CLIP: 2008 Australia Day Ad

AL:
I grew up speaking Cantonese at home and my mother, also like a lot of other Chinese people growing up, sent me to Chinese school so I did grow up with a lot of Chinese influences, and I was very aware that I had two very separate identities, being Australian and being Chinese.

Since I’ve been in China I’ve actually found myself feeling more Australian than ever before. Ethnically I’m Chinese, but my nationality is Australian. So I can’t help the fact that in my DNA I’m Chinese looking but I don’t feel any of those ties towards China.

CLIP: Dave Chappelle “Untrained Eye”

MT:
All these Australian-Chinese now who were born and raised in Australia, we’re coming of age, we’re hitting our thirties, we’re becoming a part of the landscape in Australia. We’ve really negotiated very well these two ideas of having your ethnic identity as well as doing the whole Australian thing. And now to be Aust is not so narrow as it was before. You don’t just have to be a “bogan surfie” or live in the country. You can be in the city, live whatever lifestyle and hold that title of being Australian.

MH:
Part of the thing that I take as being uniquely Australian is the sense of fairness and justice as well a sort of larrikin ability to laugh at oneself. These are the sorts of things that a 21st century increasingly cosmopolitan Australia will be embracing and will retain and these are the sorts of values I cherish and hold as very dear.

AP:
Australian television is all white and there will be the occasional ethnic. Until we infiltrate popular media with images of a multicultural – and not just in an ethnic sense – oh look at them they’re doing dragon dances or look at them eating felafels – as in Asians buying bread, Aboriginal people advertising toothpaste, it’s going to take a long time.

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  • bingding

    Good article.

  • Megan

    “I take it as a cultural phenomenon because I lived in America for six months and Americans don’t ask that because they know it’s impolite and they know Asian-Americans have every right to be part of American culture.”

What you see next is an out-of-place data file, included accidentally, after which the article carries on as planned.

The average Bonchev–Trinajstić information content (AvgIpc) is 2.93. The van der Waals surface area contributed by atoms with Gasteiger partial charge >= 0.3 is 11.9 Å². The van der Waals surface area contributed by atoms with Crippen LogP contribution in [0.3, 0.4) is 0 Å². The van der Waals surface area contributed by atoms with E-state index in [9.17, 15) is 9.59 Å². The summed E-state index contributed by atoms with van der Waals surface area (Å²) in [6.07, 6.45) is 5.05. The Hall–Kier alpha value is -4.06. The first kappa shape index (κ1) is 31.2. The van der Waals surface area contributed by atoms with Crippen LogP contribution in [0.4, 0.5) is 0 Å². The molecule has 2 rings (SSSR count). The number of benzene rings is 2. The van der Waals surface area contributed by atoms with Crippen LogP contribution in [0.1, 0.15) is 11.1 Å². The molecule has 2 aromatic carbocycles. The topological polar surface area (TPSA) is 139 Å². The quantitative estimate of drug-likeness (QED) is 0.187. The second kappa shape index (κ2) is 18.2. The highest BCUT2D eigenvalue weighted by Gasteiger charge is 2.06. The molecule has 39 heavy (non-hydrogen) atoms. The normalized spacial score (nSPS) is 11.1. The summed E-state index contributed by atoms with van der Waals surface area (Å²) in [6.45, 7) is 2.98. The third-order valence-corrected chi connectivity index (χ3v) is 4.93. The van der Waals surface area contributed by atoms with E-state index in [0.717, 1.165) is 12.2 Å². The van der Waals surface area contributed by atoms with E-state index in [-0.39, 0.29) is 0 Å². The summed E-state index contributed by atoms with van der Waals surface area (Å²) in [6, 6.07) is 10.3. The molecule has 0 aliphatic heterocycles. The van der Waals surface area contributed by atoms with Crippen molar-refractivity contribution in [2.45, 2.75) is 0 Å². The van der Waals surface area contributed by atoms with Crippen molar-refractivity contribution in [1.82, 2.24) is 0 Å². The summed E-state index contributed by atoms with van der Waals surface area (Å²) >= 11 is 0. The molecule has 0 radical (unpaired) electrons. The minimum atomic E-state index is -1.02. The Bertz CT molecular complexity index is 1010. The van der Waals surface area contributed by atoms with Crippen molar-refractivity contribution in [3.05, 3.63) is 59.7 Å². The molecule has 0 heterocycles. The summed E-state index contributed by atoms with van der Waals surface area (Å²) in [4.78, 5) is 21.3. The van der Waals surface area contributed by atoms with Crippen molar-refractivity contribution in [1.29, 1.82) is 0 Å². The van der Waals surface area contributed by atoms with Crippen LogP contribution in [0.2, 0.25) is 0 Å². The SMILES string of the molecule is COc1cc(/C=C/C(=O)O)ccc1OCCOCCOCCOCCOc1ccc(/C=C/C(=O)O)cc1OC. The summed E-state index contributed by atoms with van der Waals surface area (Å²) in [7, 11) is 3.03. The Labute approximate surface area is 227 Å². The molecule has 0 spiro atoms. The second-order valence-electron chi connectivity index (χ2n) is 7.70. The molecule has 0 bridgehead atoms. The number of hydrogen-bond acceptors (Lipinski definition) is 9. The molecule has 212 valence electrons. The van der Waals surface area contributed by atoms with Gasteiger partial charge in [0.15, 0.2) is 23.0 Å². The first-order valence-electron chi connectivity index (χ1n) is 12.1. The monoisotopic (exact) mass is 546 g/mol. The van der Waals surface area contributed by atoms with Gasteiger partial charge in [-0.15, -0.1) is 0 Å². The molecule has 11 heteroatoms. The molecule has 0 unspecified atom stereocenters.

LOL clearly it was only six months. I’ve lived in the U.S. for 20+ years, and I still get that question on a monthly basis.

    • John Long

      Hey Megan…I lived in China for 17 years, and I still get spoken to in (very poor) English by anyone who meets me, even though my Chinese is better than many locals now…just because of my skin color. And my white friend who has a Chinese passport (yes a rarity) is STILL required to go through the “FORGEINER’s” line at customs – because he doesn’t look Chinese. They simply drag him out and point to the “white people” line. When he shows them his Chinese passport they just laugh and point to his big nose – and still won’t let him through there. So Chinese Americans/Australians need to get over it. Choose who you are and either be “Chinese” or “American”, and stop complaining. You also make assumptions about white people “oh you must have descended from the English” so everything your saying is just sooo hypocritical.

      • nereis

        The difference is the reasonable assumption that in a country composed largely of immigrants and the descendants of immigrants and in which a sizable population of second and third generation migrants exist of all colours, just because the person you’re talking to has a different skin colour to you does not necessarily mean that they are foreign. To make that assumption then betrays your own lack of cultural awareness with respect to the wider cultural context in which your nation was founded.

        On the other hand, in a country where the majority of foreign nationals do not ever intend to take up residency let alone citizenship and has never had a history of materially significant immigration from a peoples of different cultural background to the founding peoples, it would be a reasonable assumption that when you see a person who visually different; that they are most likely a foreign visitor.

        That would extend to the differing expectations regarding racial sensitivity between the two countries. A nation with a large degree of racial variation is expected to be more conscious of how offensive judging someone based on skin colour is as opposed to a racially homogeneous society.

        Hence, the analogy of the white citizen in China compared to the asian citizen in Australia/America is not particularly apt.

        • thekills

          very well put.

          • lollipop

            Nereis, your arguement only extends to urban Australia. The reasonable assumption of 2nd and 3rd generation immigrants of all colours falls apart in rural Australia. It is indeed rare to find those of Asian heritage out in the country. The story from Foster is illustrative.
            Your entire second paragraph could apply as equally to rural areas where multiculturalism is limited.